Detect Severe Cases Early
A research team from Leibniz IPHT and Jena University Hospital is focusing on the immune defense. It could reveal whether people are infected with the coronavirus and help predict how they react to the disease
The Corona pandemic is placing a particular strain on the healthcare system. People with severe courses are dependent on intensive medical treatment – but the number of beds and ventilators is limited. A team from Leibniz IPHT and Jena University Hospital (UKJ) is researching a prognostic model to predict severe Covid-19 disease progression early. In the future, it could help medical staff to plan occupancy in advance and transfer particularly at-risk patients to clinics with free capacity in good time.
To do this, the researchers are targeting the body’s immune defenses. „We are profiling white blood cells using Raman spectroscopy. This allows us to see how the patient is doing,“ explains Jürgen Popp. His „Spectroscopy / Imaging“ research department is developing the approach together with the „Clinical Spectroscopic Diagnostics“ team of Ute Neugebauer, the „Photonic Data Science“ research department of Thomas Bocklitz, and with Sina Coldewey and Michael Bauer from Jena University Hospital. As director of the Department of Anesthesiology and Intensive Care Medicine and spokesperson of the Center for Sepsis Control and Care (CSCC), Bauer is largely responsible for the sepsis and infection focus of the hospital, in which Leibniz IPHT is also involved, as is Coldewey, an intensive care specialist who heads a junior research group at the ZIK Septomics. Also on the team is Michael Kiehntopf, who heads the Institute for Clinical Chemistry and Laboratory Diagnostics at the UKJ.
For the study on disease progression in Covid-19 patients, the researchers are linking up with a light-based method for rapid sepsis diagnostics that they developed together with international partners (Infection diagnostics as a superheroine adventure, p. 52). In the process, they irradiate the leucocytes in a blood sample with laser light. Using the Raman spectra obtained in this way, they obtain a molecular fingerprint of the cells and can break down their chemical composition. An artificial intelligence-based evaluation then provides information within a very short time and with a high degree of accuracy as to whether sepsis is present and what triggers it: an infection with a virus, a bacterium, or a fungus.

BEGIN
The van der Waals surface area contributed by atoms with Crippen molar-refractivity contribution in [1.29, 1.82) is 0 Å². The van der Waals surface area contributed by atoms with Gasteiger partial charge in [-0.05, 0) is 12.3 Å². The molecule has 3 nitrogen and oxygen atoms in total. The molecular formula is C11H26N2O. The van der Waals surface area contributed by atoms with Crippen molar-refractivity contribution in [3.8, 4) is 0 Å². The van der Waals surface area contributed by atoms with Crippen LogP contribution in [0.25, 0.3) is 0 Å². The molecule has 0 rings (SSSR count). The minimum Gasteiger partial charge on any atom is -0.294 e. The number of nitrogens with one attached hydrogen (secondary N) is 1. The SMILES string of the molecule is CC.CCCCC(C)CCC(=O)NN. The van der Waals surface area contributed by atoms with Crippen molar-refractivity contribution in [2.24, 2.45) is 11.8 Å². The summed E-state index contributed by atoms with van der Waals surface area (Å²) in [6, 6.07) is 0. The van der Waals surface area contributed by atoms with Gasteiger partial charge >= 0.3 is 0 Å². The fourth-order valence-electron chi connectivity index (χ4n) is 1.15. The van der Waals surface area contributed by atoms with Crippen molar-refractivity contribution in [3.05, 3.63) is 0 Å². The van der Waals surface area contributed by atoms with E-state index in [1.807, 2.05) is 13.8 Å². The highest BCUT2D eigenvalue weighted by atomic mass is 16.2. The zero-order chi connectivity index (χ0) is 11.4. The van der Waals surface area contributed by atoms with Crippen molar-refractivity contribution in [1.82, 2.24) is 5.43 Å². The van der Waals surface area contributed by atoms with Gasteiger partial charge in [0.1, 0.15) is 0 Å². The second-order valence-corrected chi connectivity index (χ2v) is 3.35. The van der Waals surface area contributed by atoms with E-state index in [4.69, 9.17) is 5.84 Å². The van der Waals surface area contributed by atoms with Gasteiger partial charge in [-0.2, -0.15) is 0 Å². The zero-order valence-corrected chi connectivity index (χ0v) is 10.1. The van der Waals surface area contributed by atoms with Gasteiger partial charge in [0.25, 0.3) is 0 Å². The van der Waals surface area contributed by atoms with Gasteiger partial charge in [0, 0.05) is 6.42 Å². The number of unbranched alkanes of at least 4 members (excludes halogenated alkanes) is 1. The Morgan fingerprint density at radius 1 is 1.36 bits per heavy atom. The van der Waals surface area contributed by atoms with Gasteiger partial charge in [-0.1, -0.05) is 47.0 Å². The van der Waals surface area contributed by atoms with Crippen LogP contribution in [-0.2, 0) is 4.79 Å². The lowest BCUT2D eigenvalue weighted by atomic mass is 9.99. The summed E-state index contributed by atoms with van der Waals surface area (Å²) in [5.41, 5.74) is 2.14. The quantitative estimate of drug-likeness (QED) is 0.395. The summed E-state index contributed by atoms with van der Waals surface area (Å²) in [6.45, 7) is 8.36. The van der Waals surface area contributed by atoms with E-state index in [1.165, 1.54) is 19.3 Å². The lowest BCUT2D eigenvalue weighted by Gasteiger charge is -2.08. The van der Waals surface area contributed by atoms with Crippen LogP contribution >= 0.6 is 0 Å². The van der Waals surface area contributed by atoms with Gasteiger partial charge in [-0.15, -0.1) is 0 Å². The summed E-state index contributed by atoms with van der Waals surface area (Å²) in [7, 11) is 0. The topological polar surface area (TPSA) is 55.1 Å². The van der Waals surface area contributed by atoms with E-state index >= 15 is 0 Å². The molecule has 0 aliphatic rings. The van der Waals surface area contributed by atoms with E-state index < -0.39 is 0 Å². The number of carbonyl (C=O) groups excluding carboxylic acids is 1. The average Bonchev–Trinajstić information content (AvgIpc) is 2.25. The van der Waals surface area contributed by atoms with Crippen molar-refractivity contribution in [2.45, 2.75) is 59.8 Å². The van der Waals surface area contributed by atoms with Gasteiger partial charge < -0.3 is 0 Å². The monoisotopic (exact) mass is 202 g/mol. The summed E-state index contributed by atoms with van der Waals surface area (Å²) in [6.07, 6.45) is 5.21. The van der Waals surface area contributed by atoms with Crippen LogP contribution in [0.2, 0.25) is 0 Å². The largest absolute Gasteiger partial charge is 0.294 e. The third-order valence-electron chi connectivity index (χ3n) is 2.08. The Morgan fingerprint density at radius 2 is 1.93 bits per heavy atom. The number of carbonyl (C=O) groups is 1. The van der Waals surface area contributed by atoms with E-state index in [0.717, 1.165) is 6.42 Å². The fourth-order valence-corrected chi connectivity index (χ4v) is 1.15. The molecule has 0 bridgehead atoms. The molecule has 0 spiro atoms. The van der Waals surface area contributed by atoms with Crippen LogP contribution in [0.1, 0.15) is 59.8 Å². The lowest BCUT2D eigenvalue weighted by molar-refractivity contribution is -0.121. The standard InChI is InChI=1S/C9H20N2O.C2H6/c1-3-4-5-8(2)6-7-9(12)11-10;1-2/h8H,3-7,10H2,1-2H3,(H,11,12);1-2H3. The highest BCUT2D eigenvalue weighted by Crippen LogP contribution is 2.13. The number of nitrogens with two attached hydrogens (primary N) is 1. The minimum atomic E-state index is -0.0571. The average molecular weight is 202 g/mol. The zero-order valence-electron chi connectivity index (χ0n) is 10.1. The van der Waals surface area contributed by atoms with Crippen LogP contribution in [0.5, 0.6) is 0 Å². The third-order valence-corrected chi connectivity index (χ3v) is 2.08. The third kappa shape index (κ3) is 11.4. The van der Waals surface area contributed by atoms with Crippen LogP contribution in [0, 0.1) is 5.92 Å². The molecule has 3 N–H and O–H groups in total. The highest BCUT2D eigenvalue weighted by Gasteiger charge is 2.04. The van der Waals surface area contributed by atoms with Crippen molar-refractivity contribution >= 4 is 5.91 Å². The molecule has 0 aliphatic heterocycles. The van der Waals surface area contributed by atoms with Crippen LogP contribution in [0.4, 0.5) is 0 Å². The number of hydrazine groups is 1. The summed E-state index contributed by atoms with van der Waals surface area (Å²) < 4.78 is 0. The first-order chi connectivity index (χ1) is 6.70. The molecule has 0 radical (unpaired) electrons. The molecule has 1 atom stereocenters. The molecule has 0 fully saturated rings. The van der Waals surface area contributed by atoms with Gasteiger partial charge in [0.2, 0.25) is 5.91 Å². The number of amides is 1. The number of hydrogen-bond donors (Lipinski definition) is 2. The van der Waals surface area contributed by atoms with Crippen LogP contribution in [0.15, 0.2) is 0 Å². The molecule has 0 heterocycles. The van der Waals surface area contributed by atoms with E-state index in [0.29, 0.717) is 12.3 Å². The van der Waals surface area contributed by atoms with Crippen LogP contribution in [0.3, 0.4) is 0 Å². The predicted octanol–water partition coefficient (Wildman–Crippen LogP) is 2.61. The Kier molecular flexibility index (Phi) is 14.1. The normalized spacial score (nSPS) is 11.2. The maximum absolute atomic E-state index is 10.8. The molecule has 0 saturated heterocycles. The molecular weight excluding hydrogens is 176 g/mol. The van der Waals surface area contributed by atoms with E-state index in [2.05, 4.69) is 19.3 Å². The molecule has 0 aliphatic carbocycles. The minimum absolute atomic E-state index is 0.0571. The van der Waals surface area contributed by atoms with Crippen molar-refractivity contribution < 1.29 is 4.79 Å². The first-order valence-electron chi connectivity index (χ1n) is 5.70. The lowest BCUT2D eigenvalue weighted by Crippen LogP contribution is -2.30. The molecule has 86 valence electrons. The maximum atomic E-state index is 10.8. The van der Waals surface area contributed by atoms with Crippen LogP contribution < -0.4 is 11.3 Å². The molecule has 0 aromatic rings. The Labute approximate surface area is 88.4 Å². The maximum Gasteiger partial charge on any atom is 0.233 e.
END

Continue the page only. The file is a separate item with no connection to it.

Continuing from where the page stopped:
„Our goal is to extract the maximum amount of information from a blood sample,“ says photonic data science expert Thomas Bocklitz. „Is there an infection or not? Is it caused by a bacterial or a viral pathogen? If it’s a virus: Is it SARS-CoV-2? And if so, is it expected to be severe or mild?“ For this purpose, the researchers are examining leucocytes from blood samples of patients who have been treated with Covid-19 disease at Jena University Hospital. „We compare the host response at different time points of the disease using machine learning methods,“ explains Thomas Bocklitz: from the first day of admission to the first week in the hospital to a year later. A method researched at Leibniz IPHT allows the analysis of about 2,000 cells in one hour.
From the evaluation of the immune response, the researchers hope to develop a prognostic model that indicates what course the disease will take in Covid-19 patients during the first three to seven days of infection. The team was already able to show that leucocytes provide valuable information about how a person’s immune system reacts to an infection and what course it will take as part of the HemoSpec sepsis research project. „Now we are pursuing the vision of learning more about the course of disease in corona infections on the basis of these findings, and thus helping patients to receive the right treatment for them,“ Ute Neugebauer looks ahead.
The Carl Zeiss Foundation is supporting the research work with funds from its Corona Measures Fund, which it uses to help scientists find solutions to the corona pandemic.